Diaspora vote is not an issue to fight over

Diaspora vote is not an issue to fight over

After decades of debate, unnecessary sparring and much inertia, Greece’s Parliament in December 2019 passed a law giving Greeks abroad the right to vote in our national elections. Not everyone agreed on everything; there were different approaches, obstacles and arguments in favor of one side or the other, over what conditions need to exist, how close to Greece those seeking to vote actually are, etc.

In order to address these differences and give the initiative a sense of cross-party consensus, certain limitations were agreed, which are now viewed as “unjust and degrading” by some, but were not seen as such at the time. In any case, they were part of the law ratified in late 2019 for registering diaspora Greeks on the local electoral roll.

Beyond the statements of ministers and other officials and the divergence of views not just between the government and the opposition but also among the opposition parties, the law was at long last passed.

Is it a perfect law? Of course not. Can it be improved? Undoubtedly. Will everyone agree on a better version? Not likely.

In any case, the law that was passed must be put into force even as a first step in a process of deepening ties between Greece and diaspora Greeks by giving the latter a voice in Parliament in Athens – either as is or by removing the prerequisite of having had resided in Greece for two consecutive years. If this is the biggest obstacle to the legislation, then a viable compromise would be to keep the requirement of candidates having spent time in Greece but not the demand that it be continuous. Time spent in the country for holidays or other reasons could count towards that.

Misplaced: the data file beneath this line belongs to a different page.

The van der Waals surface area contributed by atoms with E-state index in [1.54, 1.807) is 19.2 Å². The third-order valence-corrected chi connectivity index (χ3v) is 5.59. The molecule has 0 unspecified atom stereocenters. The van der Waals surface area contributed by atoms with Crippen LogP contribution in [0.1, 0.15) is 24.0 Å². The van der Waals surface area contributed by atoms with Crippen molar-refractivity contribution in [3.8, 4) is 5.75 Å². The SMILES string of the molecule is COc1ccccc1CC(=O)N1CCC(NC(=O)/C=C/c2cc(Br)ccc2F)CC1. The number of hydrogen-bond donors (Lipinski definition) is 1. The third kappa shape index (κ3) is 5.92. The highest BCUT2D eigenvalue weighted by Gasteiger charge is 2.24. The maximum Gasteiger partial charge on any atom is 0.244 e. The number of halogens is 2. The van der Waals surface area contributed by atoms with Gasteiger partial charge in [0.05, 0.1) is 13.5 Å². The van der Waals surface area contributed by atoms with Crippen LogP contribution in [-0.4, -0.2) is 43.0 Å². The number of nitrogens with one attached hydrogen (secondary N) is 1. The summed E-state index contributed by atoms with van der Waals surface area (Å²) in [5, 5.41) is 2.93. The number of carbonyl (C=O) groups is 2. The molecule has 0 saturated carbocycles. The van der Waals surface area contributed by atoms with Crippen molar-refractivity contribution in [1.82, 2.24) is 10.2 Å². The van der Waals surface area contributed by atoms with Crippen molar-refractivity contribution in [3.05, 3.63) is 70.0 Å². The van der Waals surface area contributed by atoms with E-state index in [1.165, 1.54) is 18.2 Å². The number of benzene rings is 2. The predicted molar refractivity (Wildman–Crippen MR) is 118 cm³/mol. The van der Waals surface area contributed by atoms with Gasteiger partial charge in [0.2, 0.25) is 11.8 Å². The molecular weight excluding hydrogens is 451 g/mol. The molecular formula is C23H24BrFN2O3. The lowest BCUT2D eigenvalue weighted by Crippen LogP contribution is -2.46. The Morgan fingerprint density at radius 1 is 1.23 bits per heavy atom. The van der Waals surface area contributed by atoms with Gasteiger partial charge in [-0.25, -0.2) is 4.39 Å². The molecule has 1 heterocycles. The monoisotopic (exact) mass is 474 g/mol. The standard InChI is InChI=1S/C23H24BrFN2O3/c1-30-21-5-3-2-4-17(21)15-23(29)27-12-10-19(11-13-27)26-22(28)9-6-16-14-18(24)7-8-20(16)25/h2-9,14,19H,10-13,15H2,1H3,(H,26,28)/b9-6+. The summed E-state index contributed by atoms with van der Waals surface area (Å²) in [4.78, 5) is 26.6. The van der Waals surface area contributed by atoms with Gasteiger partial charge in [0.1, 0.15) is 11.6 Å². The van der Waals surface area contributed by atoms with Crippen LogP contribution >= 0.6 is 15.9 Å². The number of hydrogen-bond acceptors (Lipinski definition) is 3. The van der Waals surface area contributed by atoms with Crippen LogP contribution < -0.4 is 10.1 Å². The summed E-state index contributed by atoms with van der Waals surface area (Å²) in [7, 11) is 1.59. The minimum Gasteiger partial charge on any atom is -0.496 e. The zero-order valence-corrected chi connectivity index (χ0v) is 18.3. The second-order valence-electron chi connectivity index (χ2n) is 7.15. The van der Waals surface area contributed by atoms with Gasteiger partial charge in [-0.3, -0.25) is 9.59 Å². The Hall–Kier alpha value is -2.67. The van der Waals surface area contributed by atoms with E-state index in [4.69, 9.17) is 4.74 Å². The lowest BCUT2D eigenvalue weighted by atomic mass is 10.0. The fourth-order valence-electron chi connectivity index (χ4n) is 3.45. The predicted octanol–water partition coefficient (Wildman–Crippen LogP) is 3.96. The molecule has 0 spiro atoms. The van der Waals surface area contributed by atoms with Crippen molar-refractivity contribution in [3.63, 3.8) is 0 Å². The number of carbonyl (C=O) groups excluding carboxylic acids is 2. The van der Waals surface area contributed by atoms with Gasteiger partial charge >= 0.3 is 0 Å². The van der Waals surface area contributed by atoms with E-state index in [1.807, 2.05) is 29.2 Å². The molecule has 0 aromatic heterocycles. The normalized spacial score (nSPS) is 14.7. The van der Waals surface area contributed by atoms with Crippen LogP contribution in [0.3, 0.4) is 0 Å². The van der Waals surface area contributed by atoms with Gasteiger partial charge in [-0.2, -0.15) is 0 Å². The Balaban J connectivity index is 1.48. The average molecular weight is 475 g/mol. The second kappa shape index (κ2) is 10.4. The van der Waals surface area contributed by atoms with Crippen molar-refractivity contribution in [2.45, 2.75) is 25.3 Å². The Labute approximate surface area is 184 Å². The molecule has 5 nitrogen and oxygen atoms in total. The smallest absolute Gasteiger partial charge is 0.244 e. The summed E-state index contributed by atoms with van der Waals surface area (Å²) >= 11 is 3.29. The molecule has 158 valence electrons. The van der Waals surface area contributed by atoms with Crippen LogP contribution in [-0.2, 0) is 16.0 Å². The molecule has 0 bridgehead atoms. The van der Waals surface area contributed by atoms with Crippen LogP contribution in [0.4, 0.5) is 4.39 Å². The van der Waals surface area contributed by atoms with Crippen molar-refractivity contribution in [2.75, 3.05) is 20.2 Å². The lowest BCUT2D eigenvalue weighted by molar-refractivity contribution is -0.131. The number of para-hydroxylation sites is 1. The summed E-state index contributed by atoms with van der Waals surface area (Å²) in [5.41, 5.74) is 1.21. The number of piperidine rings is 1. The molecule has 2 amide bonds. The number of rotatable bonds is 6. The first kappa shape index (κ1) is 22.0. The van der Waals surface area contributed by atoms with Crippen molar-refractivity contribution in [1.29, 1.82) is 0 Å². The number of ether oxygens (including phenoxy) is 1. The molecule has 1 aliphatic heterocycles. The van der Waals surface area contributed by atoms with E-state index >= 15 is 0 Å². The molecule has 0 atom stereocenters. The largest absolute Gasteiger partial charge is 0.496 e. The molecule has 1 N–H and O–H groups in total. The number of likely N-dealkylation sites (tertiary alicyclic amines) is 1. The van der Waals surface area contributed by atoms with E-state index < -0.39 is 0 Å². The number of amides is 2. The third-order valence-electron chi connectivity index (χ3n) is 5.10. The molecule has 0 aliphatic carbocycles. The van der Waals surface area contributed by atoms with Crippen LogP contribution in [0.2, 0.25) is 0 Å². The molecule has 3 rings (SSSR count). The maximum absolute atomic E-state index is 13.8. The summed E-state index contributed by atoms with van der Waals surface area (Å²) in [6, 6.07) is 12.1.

Petty partisan interests aside, the expectation is that the albeit small presence of diaspora representatives in the House will prove extremely useful as long as they act in the interest of the nation more than in the interest of the party, which is so often the case with their local colleagues.

The enduring bond between the two facets of Hellenism – those inside Greece and those outside – must be safeguarded by staying as far away as possible from partisan bickering.

Given that governments in Greece will change, but the close and nationally beneficial cooperation of each with the diaspora must carry on, the diaspora vote legislation should have enjoyed more cross-party support. Yet, once again Greece’s political parties managed to turn even that into a fight.

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